“I should have stayed in Sudan and died there with a clear conscience instead of living in this world of punishment…” These words are taken from an open letter written by this film’s central figure, Mohammed Gardaya, a 23-year-old Sudanese man who fled the violence of Darfur to claim asylum in Europe.
In this project, Gardaya sprints and crawls across a dimly lit urban environment as if harried by the nightmares of his past. Between gun flashes and echoes of rapid fire, director Adrien Landre centers the emotional trauma and psychological chaos that can haunt asylum seekers.
“This film is a metaphor for the refugees' condition,” explains the French-born Landre. “Their lives become a loop, an eternal resumption, an infinite vertigo.” Speaking about the project’s title, he continues, “Labels such as 'migrant' or 'refugee' systematically reduce people to a monolithic group. It denies any notion of their individuality.”
Gardaya has developed a passion for the arts after discovering Good Chance, a groundbreaking charity and innovative pop-up theater that works with artists from refugee communities across the world. According to Gardaya, it was through acting and writing that he learned to reclaim his identity and a sense of dignity. With renewed zeal, Gardaya hopes to see his refugee status one day recognized by the French government.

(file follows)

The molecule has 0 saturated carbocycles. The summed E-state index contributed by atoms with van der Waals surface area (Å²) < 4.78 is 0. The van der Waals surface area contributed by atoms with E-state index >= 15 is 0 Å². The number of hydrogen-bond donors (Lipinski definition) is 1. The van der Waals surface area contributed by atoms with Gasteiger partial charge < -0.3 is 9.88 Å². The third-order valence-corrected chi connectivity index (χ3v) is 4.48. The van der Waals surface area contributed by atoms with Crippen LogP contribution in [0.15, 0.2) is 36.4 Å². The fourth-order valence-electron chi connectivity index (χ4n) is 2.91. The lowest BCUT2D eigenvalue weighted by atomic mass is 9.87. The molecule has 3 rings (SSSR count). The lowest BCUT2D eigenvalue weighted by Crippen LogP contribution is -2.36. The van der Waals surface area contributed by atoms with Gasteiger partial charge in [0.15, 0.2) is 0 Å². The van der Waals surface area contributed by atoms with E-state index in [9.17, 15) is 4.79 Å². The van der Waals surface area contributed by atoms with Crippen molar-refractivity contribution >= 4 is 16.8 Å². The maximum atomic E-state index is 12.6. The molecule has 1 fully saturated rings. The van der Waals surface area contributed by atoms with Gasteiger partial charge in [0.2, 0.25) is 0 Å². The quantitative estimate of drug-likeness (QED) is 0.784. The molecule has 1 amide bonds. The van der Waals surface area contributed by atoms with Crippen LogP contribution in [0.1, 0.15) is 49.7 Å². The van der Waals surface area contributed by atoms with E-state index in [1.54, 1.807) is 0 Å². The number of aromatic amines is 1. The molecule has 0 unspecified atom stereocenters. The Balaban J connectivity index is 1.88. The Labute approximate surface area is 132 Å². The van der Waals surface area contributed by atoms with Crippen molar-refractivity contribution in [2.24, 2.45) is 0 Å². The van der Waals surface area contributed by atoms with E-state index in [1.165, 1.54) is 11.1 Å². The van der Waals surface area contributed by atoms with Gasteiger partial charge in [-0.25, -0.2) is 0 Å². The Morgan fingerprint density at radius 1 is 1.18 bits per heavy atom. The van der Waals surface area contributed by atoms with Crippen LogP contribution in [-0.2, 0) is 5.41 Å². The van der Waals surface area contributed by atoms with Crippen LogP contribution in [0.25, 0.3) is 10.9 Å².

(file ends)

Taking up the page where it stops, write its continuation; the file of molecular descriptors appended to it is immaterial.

Read Mohammed Gardaya’s open letter:
In the name of Allah! I will tell you about my story.
Today I am here in Paris. I am only here because I was obliged to. I have left my people to death and rape, and for this I am a criminal. I should have stayed in Sudan and died there with a clear conscience instead of living in this world of punishment. At every moment I remember my father, my mother and siblings. My body is here but my mind is always there with them. I am a young man who has let his people and homeland down by coming here, only to live in loneliness and suffering.
Seven years ago, back in my village called Wand, I had a decent life. There was peace and dignity. I enjoyed horse riding, camel racing, swimming and shepherding. But one day we woke up to a nightmare. Our own people came and destroyed everything. They raped our mothers and sisters and killed our fathers and brothers. We wept until our eyes dried up and our hearts became hard like stones. We wanted to take revenge, but if my father were not there I would have taken a gun and killed them, like they killed us. Without my father I would not be alive today. So, for my father I fled my homeland. I now have no fear for my life because my life has no meaning anymore. It is full of suffering and bitterness and sadness. My life is useless.
I am talking to you today as friends so I can attenuate my deep suffering, distress and sorrow. I was lonely and humiliated until a group of people came and asked me to leave this sphere of sadness. I found friends at Good Chance who made me feel like a human being. They made me feel that there is still humanity in the world and a chance for life. I am so grateful for all of them and I thank them so much for everything they did for me. They used to ask me what I was looking for when I fled my homeland. I am just looking for dignity, peace, happiness and humanity. I just want to live like everybody else in this world.
Thank you very much.
Mohammed Mostapha Gardaya